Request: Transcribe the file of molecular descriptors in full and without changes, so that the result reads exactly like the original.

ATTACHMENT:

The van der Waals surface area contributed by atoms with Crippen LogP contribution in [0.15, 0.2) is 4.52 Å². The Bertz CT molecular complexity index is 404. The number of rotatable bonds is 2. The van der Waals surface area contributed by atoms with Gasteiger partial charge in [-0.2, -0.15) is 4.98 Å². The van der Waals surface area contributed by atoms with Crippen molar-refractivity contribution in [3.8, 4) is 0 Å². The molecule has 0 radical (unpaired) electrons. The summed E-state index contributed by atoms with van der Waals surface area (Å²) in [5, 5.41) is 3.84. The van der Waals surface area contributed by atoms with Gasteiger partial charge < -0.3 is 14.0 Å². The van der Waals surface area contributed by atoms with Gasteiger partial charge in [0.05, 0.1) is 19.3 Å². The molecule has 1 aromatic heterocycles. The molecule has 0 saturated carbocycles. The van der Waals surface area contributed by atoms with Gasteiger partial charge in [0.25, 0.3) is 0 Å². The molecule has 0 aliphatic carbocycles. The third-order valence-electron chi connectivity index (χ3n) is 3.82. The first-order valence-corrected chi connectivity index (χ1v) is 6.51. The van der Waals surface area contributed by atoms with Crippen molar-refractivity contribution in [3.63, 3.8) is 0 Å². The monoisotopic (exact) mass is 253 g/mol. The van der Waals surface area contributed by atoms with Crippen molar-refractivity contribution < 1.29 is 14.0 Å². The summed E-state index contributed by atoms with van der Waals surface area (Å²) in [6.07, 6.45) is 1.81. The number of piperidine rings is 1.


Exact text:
The van der Waals surface area contributed by atoms with Crippen LogP contribution in [0.15, 0.2) is 4.52 Å². The Bertz CT molecular complexity index is 404. The number of rotatable bonds is 2. The van der Waals surface area contributed by atoms with Gasteiger partial charge in [-0.2, -0.15) is 4.98 Å². The van der Waals surface area contributed by atoms with Crippen molar-refractivity contribution in [3.8, 4) is 0 Å². The molecule has 0 radical (unpaired) electrons. The summed E-state index contributed by atoms with van der Waals surface area (Å²) in [5, 5.41) is 3.84. The van der Waals surface area contributed by atoms with Gasteiger partial charge < -0.3 is 14.0 Å². The van der Waals surface area contributed by atoms with Gasteiger partial charge in [0.05, 0.1) is 19.3 Å². The molecule has 1 aromatic heterocycles. The molecule has 0 saturated carbocycles. The van der Waals surface area contributed by atoms with Gasteiger partial charge in [0.25, 0.3) is 0 Å². The molecule has 0 aliphatic carbocycles. The third-order valence-electron chi connectivity index (χ3n) is 3.82. The first-order valence-corrected chi connectivity index (χ1v) is 6.51. The van der Waals surface area contributed by atoms with Crippen molar-refractivity contribution in [3.63, 3.8) is 0 Å². The monoisotopic (exact) mass is 253 g/mol. The van der Waals surface area contributed by atoms with Crippen molar-refractivity contribution < 1.29 is 14.0 Å². The summed E-state index contributed by atoms with van der Waals surface area (Å²) in [6.07, 6.45) is 1.81. The number of piperidine rings is 1.